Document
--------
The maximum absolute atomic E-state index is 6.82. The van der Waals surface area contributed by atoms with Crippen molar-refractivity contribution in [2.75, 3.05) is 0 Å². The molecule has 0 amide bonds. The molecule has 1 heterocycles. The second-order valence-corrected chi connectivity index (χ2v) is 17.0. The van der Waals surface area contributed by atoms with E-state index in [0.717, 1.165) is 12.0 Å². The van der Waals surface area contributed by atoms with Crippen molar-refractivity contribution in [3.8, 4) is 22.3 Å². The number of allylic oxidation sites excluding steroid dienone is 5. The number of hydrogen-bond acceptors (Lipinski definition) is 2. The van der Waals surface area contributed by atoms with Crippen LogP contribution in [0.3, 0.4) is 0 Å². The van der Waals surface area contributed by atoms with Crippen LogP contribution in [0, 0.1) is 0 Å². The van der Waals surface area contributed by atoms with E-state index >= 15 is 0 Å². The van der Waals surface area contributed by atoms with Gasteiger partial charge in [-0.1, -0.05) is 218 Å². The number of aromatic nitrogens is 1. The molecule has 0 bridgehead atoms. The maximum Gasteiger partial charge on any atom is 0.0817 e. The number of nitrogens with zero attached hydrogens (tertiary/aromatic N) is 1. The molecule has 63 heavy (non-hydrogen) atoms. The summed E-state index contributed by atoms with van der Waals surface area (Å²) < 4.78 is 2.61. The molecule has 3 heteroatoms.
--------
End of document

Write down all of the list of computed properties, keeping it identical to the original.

The maximum absolute atomic E-state index is 6.82. The van der Waals surface area contributed by atoms with Crippen molar-refractivity contribution in [2.75, 3.05) is 0 Å². The molecule has 0 amide bonds. The molecule has 1 heterocycles. The second-order valence-corrected chi connectivity index (χ2v) is 17.0. The van der Waals surface area contributed by atoms with E-state index in [0.717, 1.165) is 12.0 Å². The van der Waals surface area contributed by atoms with Crippen molar-refractivity contribution in [3.8, 4) is 22.3 Å². The number of allylic oxidation sites excluding steroid dienone is 5. The number of hydrogen-bond acceptors (Lipinski definition) is 2. The van der Waals surface area contributed by atoms with Crippen LogP contribution in [0.3, 0.4) is 0 Å². The van der Waals surface area contributed by atoms with Crippen LogP contribution in [0, 0.1) is 0 Å². The van der Waals surface area contributed by atoms with E-state index >= 15 is 0 Å². The van der Waals surface area contributed by atoms with Gasteiger partial charge in [-0.1, -0.05) is 218 Å². The number of aromatic nitrogens is 1. The molecule has 0 bridgehead atoms. The maximum Gasteiger partial charge on any atom is 0.0817 e. The number of nitrogens with zero attached hydrogens (tertiary/aromatic N) is 1. The molecule has 63 heavy (non-hydrogen) atoms. The summed E-state index contributed by atoms with van der Waals surface area (Å²) < 4.78 is 2.61. The molecule has 3 heteroatoms.